And that’s where VMware comes in. VMware is developing the Non-RT RIC and the Near-RT RIC platforms based on O-RAN specifications to help CSPs easily insert and operate novel xApps and rApps in their RAN. VMware also provides a set of developer resources to help third-party software companies like Cohere quickly develop xApps and rApps. In essence, VMware RICs offer a platform for open RAN innovation.
VMware is on a mission to enable truly open and multi-vendor RAN
VMware’s mission is to provide the world’s most-advanced and most-trusted Near-RT and Non-RT RIC platforms to CSPs and to collaborate with ecosystem partners to accelerate innovation in the RAN industry. VMware is leveraging its experience in driving similar transformations in other industries and building its RIC platforms based on a few key principles.
- Vendor neutral: Throughout its history, from software-defined datacenters to software-defined storage to software-defined networking, VMware has shown that customers benefit most, and innovation happens best when its platforms are vendor neutral. Software-defined RAN is no different. VMware believes that CSPs must have true choice and flexibility when it comes to selecting their RAN vendors. Therefore, VMware’s RIC platforms have been designed to be RAN vendor neutral and to interoperate with RAN baseband from any vendor. This also means the widest possible reach for xApps and rApps which in turn means more partners and more innovation.
- Developer first: Over the last several years, VMware as a company has invested significantly into building modern application platforms where developer experience is placed front and center. VMware’s RIC platforms are also designed using the same developer-first principles. VMware already offers several resources, and plans to offer several more resources in the months to come – SDK, starter code, demo apps, utility libraries, build and CI/CD tooling, sandbox testing, etc. – to simplify and accelerate the time to develop new xApps and rApps for its RIC platforms. Better developer experience means more developers and more innovation.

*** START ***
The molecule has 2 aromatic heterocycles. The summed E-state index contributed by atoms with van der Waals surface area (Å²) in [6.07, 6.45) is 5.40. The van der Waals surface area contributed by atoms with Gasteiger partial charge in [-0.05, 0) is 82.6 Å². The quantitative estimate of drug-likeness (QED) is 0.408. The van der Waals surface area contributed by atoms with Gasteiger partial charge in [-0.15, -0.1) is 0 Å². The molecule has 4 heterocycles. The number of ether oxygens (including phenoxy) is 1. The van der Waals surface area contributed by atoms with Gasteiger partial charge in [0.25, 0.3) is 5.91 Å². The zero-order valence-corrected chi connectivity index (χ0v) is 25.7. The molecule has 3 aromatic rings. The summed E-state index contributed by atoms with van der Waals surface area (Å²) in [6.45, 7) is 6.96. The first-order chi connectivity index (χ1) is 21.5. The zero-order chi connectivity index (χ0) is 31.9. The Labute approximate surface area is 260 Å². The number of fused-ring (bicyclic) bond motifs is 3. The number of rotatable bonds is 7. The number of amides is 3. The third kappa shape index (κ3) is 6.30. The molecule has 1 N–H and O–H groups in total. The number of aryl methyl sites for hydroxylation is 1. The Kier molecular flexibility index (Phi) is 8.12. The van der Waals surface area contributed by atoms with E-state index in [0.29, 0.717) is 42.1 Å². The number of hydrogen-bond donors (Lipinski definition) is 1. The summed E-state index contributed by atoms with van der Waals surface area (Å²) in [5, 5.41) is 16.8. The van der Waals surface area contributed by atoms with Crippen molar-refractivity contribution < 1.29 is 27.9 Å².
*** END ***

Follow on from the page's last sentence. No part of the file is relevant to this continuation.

- Vibrant ecosystem: Like with any other platform, VMware believes that the success of its RIC platforms will eventually depend on the success of their apps ecosystem. Similar in many ways to Apple App Store or Google Play, VMware envisions to create a marketplace of intelligent RAN applications where it’s easy for any company to bring innovative solutions for CSPs. And unlike others in the CSP space, VMware already has a lot of experience in this aspect – through its Ready for Telco Cloud program, CSPs can already choose from more than 200 third-party virtualized and cloud-native network functions, all of which are validated and ready to deploy on its Telco Cloud Platform. VMware is creating a similar thriving ecosystem of third-party xApps and rApps for its RIC platforms.
For as long as commercial RANs have existed, the barrier to entry for new and smaller players has been insurmountable, and the pace of innovation has been among the slowest across industries. Open RAN is fundamentally changing that, and the recent Vodafone announcement is proof that open RAN has well and truly arrived. There has never been a more exciting time to work in the service provider space.
Please visit our website to learn more about VMware Telco Cloud Platform RAN and stay tuned for details about the VMware RIC.